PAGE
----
When we were buying this farm one of the owners walked us around to a red clay patch of bare dirt on the east side of the house. It’s an area under an addition that juts out over a steep slope. A series of tiny arched entrances the size of your fingertip covered the slope like an adobe village in miniature. This was the first time I had ever seen a colony of miner bees or chimney bees…Read More
Fall is peeking out from behind the green leaves. Long before the oranges and reds take over, colors begin to shift from the velvet and verdant greens to summer to a shinier, more silver hue in the newly angled light. Yellow plumes of golden rod wave along the roadsides, fooling people into believing that is what is making them sneeze this time of year, but it’s not.Read More
Any plant that attracts this kind of beauty on a daily basis is going to win points with me!Read More
With a name like Bee Bee Tree, you know it is going to be of interest around here! Like the Chinese Golden Raintree, the Bee Bee Tree fills a late summer niche when there are few other nectar sources for bees and pollinators. For those in the WNC mountains, this bloom chart for beekeepers is handy: http://goo.gl/aMh0a For gardeners interested in bee-friendly plants, here’s a good list : http://goo.gl/56d6s and another one with a tree list included here: http://goo.gl/VRu3f
Will be shopping for a Bee Bee Tree as soon as I have a place to plant one….maybe before if that takes a long while. May have rows of buckets of plants ready for the future homestead long before I have a homestead! Haha. What are some things on your planting wish list? (Comment link is just above the picture.)
—A Larrapin Garden…currently in search of a new home in the Blue Ridge of North Carolina. Leigh’s posts on this blog may be boom or bust depending on the season, but if you subscribe here you’ll get one weekly email—usually on Wednesdays—to let you know what’s new. You are also invited to get garden related miscellany and recipes at the brand new Facebook page or on Twitter.Read More
As I wrote in the last post, one of my farm lessons this year is to avoid plastic farm buckets, well, except when it’s hard to replace or it’s what you have already... Still, my commitment to metal, wood, stone, pottery and concrete is growing. As the plastic stuff breaks or cracks (set your watch!) I’m transitioning to metal and concrete to hold water. The plastic wildlife dishes—which I already had and will use till they wear out—are changing to the concrete birdbath tops you can find at Lowe’s. (Like the photo below, from a previous post on providing water to wildlife.)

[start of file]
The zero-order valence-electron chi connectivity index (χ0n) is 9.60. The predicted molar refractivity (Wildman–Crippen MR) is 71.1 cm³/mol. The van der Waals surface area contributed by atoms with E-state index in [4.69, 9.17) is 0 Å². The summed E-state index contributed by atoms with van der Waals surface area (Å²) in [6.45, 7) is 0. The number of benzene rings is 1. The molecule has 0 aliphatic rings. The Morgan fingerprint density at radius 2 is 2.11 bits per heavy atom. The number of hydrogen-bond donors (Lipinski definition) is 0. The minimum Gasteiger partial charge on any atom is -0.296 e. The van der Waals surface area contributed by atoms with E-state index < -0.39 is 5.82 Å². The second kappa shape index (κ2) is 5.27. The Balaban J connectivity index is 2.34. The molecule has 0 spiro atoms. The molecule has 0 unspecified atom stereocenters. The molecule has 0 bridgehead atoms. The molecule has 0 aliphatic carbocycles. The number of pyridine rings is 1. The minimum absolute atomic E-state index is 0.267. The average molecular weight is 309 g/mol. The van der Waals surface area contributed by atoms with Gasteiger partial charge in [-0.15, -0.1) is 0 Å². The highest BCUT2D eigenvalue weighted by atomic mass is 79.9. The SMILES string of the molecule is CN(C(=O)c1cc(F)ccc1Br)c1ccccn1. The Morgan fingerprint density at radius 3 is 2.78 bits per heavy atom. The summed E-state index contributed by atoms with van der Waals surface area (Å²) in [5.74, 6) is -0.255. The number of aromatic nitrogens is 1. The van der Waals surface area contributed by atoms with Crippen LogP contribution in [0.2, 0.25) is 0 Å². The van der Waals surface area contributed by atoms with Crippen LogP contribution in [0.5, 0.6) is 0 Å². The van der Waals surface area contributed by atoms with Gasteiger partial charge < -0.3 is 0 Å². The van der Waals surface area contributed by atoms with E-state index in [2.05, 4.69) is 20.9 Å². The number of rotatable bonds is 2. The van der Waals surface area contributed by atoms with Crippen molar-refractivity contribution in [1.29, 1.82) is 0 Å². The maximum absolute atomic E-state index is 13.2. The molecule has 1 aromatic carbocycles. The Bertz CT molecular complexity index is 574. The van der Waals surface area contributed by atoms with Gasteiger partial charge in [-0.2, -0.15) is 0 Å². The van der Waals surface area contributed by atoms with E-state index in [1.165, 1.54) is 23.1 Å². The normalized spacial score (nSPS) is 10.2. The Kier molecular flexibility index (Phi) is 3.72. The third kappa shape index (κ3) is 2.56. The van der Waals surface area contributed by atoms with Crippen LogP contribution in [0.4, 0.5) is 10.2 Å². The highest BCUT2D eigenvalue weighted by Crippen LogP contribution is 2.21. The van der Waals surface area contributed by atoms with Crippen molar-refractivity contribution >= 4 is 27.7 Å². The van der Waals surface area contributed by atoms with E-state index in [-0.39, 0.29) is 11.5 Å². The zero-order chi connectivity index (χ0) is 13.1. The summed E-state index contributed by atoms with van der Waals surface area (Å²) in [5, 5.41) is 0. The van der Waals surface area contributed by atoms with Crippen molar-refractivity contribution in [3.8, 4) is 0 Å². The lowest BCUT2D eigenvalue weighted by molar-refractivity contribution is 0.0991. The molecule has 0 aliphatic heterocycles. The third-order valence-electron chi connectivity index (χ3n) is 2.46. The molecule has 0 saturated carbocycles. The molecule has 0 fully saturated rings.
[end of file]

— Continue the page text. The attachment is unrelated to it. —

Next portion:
I’d love to make some my own wildlife bowls from concrete too…<nudge to Liz here> I would shape them with the very shallow and sloping sides that the bees love on one old birdbath shown below. They love it because even when the water level goes down, they can still reach it from the safety of dry concrete. A bee can drown in just about anything, but with this design they can climb out to safety, unlike a steep or slick side. It’s so popular we call it the bee-beach and we had to add another bath for the birds the bees displaced from that one! No, the bees do not like birds on their beach and will make that known.
The birds love the rough concrete texture and shallow pool too as it makes for safe footing while bathing. With such a shallow dish, you have to refill often, but that works to eliminate mosquitos since if you ignore it you will have a dry bowl in about 48 hours. Not that you would let it go dry since everything needs water now. The queue to every bird dish we have is several birds deep on many hot afternoons.
Even with deeper wildlife dishes, as long as you dump and refill every 5 days or so, you’ll never raise any mosquitos since they take 7 days to mature… If you are just starting to provide water for wildlife, remember to have containers at ground level as well as traditional birdbaths. There are many critters that can’t drink from an elevated birdbath…like rabbits, turtles, skinks, lizards, etc. (But nix all this info if you have free roaming cats—you don’t want to lure wild creatures to their death.)
Keeping fresh, accessible and safe water sources in many areas around Larrapin has increased the bird and wildlife more than any other single thing we’ve done. How do you provide water for wildlife in your garden?
—A Larrapin Garden www.larrapin.us
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